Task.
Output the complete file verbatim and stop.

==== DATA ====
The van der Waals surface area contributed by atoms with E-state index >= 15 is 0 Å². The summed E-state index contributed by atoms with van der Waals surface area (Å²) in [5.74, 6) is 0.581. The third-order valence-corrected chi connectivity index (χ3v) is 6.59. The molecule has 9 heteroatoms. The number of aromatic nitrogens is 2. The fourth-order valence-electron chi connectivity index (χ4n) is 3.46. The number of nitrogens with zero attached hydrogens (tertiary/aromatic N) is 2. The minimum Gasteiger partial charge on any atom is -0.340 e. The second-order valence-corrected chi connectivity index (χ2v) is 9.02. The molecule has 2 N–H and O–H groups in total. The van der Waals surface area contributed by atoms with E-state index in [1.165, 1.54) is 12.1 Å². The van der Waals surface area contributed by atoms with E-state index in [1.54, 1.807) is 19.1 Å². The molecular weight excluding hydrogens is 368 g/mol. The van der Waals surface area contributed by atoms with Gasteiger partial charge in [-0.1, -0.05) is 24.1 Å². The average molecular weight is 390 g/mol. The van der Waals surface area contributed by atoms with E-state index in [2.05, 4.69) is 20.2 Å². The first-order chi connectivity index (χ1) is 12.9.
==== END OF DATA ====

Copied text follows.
The van der Waals surface area contributed by atoms with E-state index >= 15 is 0 Å². The summed E-state index contributed by atoms with van der Waals surface area (Å²) in [5.74, 6) is 0.581. The third-order valence-corrected chi connectivity index (χ3v) is 6.59. The molecule has 9 heteroatoms. The number of aromatic nitrogens is 2. The fourth-order valence-electron chi connectivity index (χ4n) is 3.46. The number of nitrogens with zero attached hydrogens (tertiary/aromatic N) is 2. The minimum Gasteiger partial charge on any atom is -0.340 e. The second-order valence-corrected chi connectivity index (χ2v) is 9.02. The molecule has 2 N–H and O–H groups in total. The van der Waals surface area contributed by atoms with E-state index in [1.165, 1.54) is 12.1 Å². The van der Waals surface area contributed by atoms with E-state index in [1.54, 1.807) is 19.1 Å². The molecular weight excluding hydrogens is 368 g/mol. The van der Waals surface area contributed by atoms with Gasteiger partial charge in [-0.1, -0.05) is 24.1 Å². The average molecular weight is 390 g/mol. The van der Waals surface area contributed by atoms with E-state index in [2.05, 4.69) is 20.2 Å². The first-order chi connectivity index (χ1) is 12.9.